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Simultaneous Evolution of Learning Rules and Strategies

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Author Info

  • Kirchkamp, Oliver

Abstract

We study a model of local evolution. Players are located on a network and play games agains their neighbors. Players are characterized by three properties: (1) The stage game strategies they use agains their neighbors. (2) The repeated game strategy that determines the former. (3) A learning rule that selects the repeated game strategy, on the basis of the player's own and the neighbors' payoff and repeated game strategy. The dynamics that specifies learning rules is given exogenously. Players sample their neighbors' learning rules and their respective payoff. Then they construct a model that related parameters of the learning rules to payoffs. Given this model they choose an optimal learning rule. We find that under this dynamics learning rules emerge in the long run which behave deterministically but which are asymmetric in the sense that while learning they put more weight on the learning players experience then on the observed players one. Nevertheless stage game behavior under these learning rules is similar to behavior using symmetric learning rules.

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Bibliographic Info

Paper provided by University of Bonn, Germany in its series Discussion Paper Serie B with number 379.

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Length: pages
Date of creation: May 1996
Date of revision:
Handle: RePEc:bon:bonsfb:379

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Postal: Bonn Graduate School of Economics, University of Bonn, Adenauerallee 24 - 26, 53113 Bonn, Germany
Fax: +49 228 73 6884
Web page: http://www.bgse.uni-bonn.de

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Keywords: Evolutionary Game Theory; Networks.;

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References

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  1. Ken Binmore & Larry Samuelson, 1994. "Muddling Through: Noisy Equilibrium Selection," Game Theory and Information 9410002, EconWPA.
  2. Schlag,Karl, . "Dynamic stability in the repeated prisoners dilemma," Discussion Paper Serie B 243, University of Bonn, Germany.
  3. K. Schlag, 2010. "Why Imitate, and if so, How? Exploring a Model of Social Evolution," Levine's Working Paper Archive 454, David K. Levine.
  4. Glen Ellison, 2010. "Learning, Local Interaction, and Coordination," Levine's Working Paper Archive 391, David K. Levine.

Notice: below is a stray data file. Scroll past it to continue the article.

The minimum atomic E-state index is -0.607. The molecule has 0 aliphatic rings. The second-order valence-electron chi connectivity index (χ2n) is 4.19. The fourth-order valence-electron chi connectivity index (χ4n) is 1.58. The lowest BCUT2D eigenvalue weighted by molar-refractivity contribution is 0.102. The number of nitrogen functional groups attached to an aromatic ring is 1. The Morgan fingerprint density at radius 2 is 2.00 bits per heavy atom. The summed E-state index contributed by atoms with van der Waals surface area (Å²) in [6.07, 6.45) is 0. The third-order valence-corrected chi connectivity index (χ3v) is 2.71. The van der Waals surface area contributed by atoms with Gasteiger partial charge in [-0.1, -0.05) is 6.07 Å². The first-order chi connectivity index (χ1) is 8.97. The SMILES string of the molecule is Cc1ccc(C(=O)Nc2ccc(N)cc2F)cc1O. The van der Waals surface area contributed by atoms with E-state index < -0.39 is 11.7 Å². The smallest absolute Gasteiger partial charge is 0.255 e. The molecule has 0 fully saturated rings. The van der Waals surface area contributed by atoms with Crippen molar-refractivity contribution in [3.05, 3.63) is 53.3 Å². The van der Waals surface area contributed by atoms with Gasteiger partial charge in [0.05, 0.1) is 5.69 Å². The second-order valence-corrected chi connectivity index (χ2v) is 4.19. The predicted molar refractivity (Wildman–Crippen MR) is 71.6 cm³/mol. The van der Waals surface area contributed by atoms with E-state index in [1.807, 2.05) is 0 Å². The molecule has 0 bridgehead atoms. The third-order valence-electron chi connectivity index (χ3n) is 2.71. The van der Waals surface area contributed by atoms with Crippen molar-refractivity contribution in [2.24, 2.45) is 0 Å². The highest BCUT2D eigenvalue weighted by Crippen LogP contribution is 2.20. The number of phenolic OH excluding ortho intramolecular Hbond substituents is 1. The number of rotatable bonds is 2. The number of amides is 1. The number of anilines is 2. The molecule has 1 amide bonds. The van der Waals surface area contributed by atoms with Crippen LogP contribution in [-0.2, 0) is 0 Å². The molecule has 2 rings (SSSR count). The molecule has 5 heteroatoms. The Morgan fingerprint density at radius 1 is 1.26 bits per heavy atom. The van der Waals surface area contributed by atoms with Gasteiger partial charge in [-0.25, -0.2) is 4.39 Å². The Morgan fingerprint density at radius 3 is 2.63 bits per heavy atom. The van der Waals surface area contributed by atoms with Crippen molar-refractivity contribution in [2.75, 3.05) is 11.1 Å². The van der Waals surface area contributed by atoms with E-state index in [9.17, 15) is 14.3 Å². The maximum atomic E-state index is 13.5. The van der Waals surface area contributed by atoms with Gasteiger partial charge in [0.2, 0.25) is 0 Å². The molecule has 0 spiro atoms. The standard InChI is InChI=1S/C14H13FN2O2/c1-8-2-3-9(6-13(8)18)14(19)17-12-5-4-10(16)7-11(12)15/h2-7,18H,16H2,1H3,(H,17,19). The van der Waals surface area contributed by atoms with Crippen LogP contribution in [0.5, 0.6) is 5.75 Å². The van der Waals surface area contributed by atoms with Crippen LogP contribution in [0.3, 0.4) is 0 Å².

5. Eshel, I. & Samuelson, L. & Shaked, A., 1996. "Altruists, Egoists and Hooligans in a Local Interaction Model," Working papers 9612r, Wisconsin Madison - Social Systems.
  6. Eshel, Ilan & Samuelson, Larry & Shaked, Avner, 1998. "Altruists, Egoists, and Hooligans in a Local Interaction Model," American Economic Review, American Economic Association, vol. 88(1), pages 157-79, March.
  7. Kirchkamp, Oliver, 1995. "Spatial Evolution of Automata in the Prisoners' Dilemma," Discussion Paper Serie B 330, University of Bonn, Germany.
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Citations

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Cited by:
  1. Juan D. Montoro-Pons, 2000. "Collective Action, Free Riding And Evolution," Computing in Economics and Finance 2000 279, Society for Computational Economics.
  2. Ludo Waltman & Nees Eck & Rommert Dekker & Uzay Kaymak, 2013. "An Evolutionary Model of Price Competition Among Spatially Distributed Firms," Computational Economics, Society for Computational Economics, vol. 42(4), pages 373-391, December.
  3. Jurjen Kamphorst & Gerard van der Laan, 2006. "Learning in a Local Interaction Hawk-Dove Game," Tinbergen Institute Discussion Papers 06-034/1, Tinbergen Institute.
  4. Kirchkamp, Oliver & Nagel, Rosemarie, 2003. "No imitation - on local and group interaction, learning and reciprocity in prisoners\," Sonderforschungsbereich 504 Publications 03-04, Sonderforschungsbereich 504, Universit├Ąt Mannheim & Sonderforschungsbereich 504, University of Mannheim.
  5. Juan Montoro-Pons & Francisco Garcia-Sobrecases, 2003. "A Computational Approach to the Collective Action Problem: Assessment of Alternative Learning Rules," Computational Economics, Society for Computational Economics, vol. 21(1), pages 137-151, February.
  6. Jurjen Kamphorst & Gerard van der Laan, 2006. "Learning in a Local Interaction Hawk-Dove Game," Tinbergen Institute Discussion Papers 06-034/1, Tinbergen Institute.
  7. Kirchkamp, Oliver & Nagel, Rosemarie, 2007. "Naive learning and cooperation in network experiments," Games and Economic Behavior, Elsevier, vol. 58(2), pages 269-292, February.

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